Graphic made by Evan Brooks

 

Minimum wage, put simply, is the lowest rate someone can be paid per hour of work. This rate on the federal level is $7.25 an hour. The minimum wage can vary state to state, as some states have their own laws, raising the rate to as high as $14 an hour. Although states can create their own minimum wage laws, some default to the federal rate instead, including Pennsylvania.

There are many ideas of what minimum wage should be, but those ideas often find themselves embedded in either side of the political spectrum. In my eyes, minimum wage should be looked at in an objective light, debated and tested in the economic arena, to then be rolled out in its most useful form.

The largest debated idea is whether it should be raised or not and what the outcome will be if done. On the one hand, it is said that if the minimum wage is raised, it will force businesses to lay off employees because they will need to offset the increased labor cost. On the other hand, it is said that if raised, it will lift millions out of poverty. The reality is that both are possibilities.

I encourage the reader to check out the following website from the Congressional Budget Office. It shows some of the possibilities of what certain wage increases would do in terms to poverty rates, employment and more. https://www.cbo.gov/publication/55681#:~:text=The%20federal%20minimum%20wage%20of,their%20family%20income%20would%20fall

Overall, it seems that all is rather speculative when it comes to what would happen if the minimum wage is increased. This is because the last time it was increased was in 2009: 2009 was the third straight year minimum wage was raised, starting in 2007. Before 2007, it was raised in 1997. I bring these dates up because the speculation of what might happen can be supplemented with what actually happened when it was previously raised.

Since 29 out of 50 states, as well as Washington D.C., already have a higher minimum wage set; raising it would most likely not impact most, if not all, 29 states, depending on the increase. As for the other 21 states, minimum wage only really impacts low-wage workers. Most occupations and careers offer salaries higher than the minimum wage, meaning most companies would be fine. Small businesses would feel the impact the most.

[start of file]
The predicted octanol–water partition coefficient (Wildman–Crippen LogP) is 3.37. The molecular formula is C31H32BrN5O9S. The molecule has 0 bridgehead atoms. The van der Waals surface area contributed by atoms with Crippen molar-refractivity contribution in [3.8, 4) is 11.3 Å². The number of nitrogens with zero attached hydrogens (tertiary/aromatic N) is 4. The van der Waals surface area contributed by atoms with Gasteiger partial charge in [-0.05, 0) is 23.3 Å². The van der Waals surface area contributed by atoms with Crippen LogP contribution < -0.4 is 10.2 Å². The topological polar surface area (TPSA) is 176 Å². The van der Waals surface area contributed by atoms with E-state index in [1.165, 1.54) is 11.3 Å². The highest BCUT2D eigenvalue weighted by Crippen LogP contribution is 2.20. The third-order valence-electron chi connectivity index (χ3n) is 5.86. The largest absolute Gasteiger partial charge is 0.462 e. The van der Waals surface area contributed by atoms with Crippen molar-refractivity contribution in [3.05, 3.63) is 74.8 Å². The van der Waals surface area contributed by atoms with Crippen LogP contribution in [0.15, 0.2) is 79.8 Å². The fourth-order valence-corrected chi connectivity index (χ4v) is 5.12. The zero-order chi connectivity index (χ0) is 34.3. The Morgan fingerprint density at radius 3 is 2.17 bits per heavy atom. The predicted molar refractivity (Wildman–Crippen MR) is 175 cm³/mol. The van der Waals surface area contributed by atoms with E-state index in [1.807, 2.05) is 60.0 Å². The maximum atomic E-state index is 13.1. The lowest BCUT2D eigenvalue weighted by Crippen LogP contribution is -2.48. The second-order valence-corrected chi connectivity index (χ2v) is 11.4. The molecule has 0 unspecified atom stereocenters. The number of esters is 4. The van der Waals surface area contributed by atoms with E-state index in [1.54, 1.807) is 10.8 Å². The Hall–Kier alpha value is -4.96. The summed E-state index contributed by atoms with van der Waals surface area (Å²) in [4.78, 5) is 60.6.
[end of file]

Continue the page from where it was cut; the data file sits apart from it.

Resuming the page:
Small businesses aren’t able to cover the large wages that come with hiring a Ph.D., leading them to try to pay their employees the lowest wage possible. Usually, those that are getting paid the lowest wage are those that are younger, like teens or those with less education, those with a high school diploma or less.

Those with less education have less opportunities when it comes to landing a high-paying job, leaving them more likely to land on or below the poverty line. An argument that I find may work is making the minimum wage a living wage. Sure, someone that works at a fast food restaurant or a janitor shouldn’t get paid the same as a teacher or a job that requires higher skill sets, but that’s not the argument. The argument is for a wage to eliminate poverty as much as possible and offer more opportunities so that the American Dream is a little more attainable.

By raising the minimum wage to a living one, unemployment will be raised in the short term but will ultimately level out and decline in the long term. The population on or below the poverty line will decrease steadily over time, meaning more money in the pockets of Americans, meaning consumer spending will rise and our economy will grow.

 

Evan Brooks is a third-year Business Management major with minors in Economics and Civic and Professional Leadership EB0916132@wcupa.edu

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